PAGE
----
Monday January 30, 2012
A step up for batik
By VIJENTHI NAIR
Photos by NORAFIFI EHSAN
SHOES make a statement and can do wonders to your wardrobe since they are one the first things people look at.
Malaysian designer Fion Poon has created shoes that not only make a strong statement but also speaks of the elegance and beauty of batik and songket.
Her Spring/Summer collection 2012 launched recently features a wide variety of shoes, from ballerina pumps to strappy high heels made of batik and songket.
The former student of internationally-acclaimed shoe designer Datuk Jimmy Choo said her 20 years of experience had been educational, but there was a lot more still left to explore.
“To continue learning and to remain inspired are the most important aspects in a designer’s life. The journey has been challenging but satisfying,” she said.
Choo, who was recently awarded the Tourism Ministry’s Special Awards for promoting Malaysia abroad, was present in support of his former student.
Choo said fashion and batik was a great way of putting Malaysia on the map.
“It was the late Tun Endon Mahmood who raised the status of batik through various campaigns, and inspiring other designers and craftsmen to push the limits for batik fashion.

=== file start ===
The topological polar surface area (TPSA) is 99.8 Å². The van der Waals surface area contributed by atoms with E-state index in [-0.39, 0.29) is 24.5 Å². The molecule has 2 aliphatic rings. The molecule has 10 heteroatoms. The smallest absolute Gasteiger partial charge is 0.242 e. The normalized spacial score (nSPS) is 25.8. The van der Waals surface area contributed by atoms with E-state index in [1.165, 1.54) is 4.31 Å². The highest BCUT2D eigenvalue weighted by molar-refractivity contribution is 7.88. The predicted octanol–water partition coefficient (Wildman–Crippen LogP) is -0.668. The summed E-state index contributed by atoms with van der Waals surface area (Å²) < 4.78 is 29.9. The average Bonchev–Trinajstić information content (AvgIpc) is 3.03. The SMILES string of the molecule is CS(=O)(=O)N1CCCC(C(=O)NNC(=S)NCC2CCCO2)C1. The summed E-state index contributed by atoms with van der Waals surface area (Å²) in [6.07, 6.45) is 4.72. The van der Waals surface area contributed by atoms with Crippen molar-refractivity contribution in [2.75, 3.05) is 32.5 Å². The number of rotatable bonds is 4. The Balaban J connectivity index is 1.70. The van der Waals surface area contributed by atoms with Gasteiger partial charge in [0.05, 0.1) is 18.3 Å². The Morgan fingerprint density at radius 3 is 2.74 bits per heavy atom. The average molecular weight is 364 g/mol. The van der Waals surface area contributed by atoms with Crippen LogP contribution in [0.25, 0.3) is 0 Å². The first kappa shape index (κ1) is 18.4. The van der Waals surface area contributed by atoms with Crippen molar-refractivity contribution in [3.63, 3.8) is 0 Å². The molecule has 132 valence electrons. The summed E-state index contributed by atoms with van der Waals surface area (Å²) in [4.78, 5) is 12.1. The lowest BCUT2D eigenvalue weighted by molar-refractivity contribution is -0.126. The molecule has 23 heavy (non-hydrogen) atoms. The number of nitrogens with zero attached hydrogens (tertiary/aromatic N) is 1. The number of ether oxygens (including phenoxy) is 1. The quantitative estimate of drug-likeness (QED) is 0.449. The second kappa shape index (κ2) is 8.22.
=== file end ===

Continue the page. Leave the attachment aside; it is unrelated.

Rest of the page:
“We have many talented and skillful people in Malaysia, but we have a long way to go in nurturing well-rounded business people. As a true Malaysian, we not only need to think of how to succeed in our efforts but also in giving back to our country.
“In any industry, I truly believe in honing creativity through skills. For example, in the shoe-making business, if a designer has the knowledge of craftsmanship, he would have a better understanding as a whole, thus a better capacity to innovate creatively,” said Choo.
He said Malaysians were becoming more fashionable, creating an avenue for upcoming designers to explore deeper into the market and possibly enter the international scene.
“However, the sustainability of each designer depends on the season’s collection. Designers are pressured to keep up with the changing trends and needs of the current market.
“Most shoes exported from Malaysia are machine-made. The few craftsmen we have are mostly elderly, creating a demand for people like Poon who is armed with skills in designing and making shoes.
“Poon has cleverly executed the versatility of batik to fit the changing trends and the modern market of today. Not only has she displayed detailed craftsmanship but also the use of batik in high-end fashion,” he added.
Many of Poon’s shoes come with matching handbags or clutches and are suitable to be worn for both formal and casual occasions.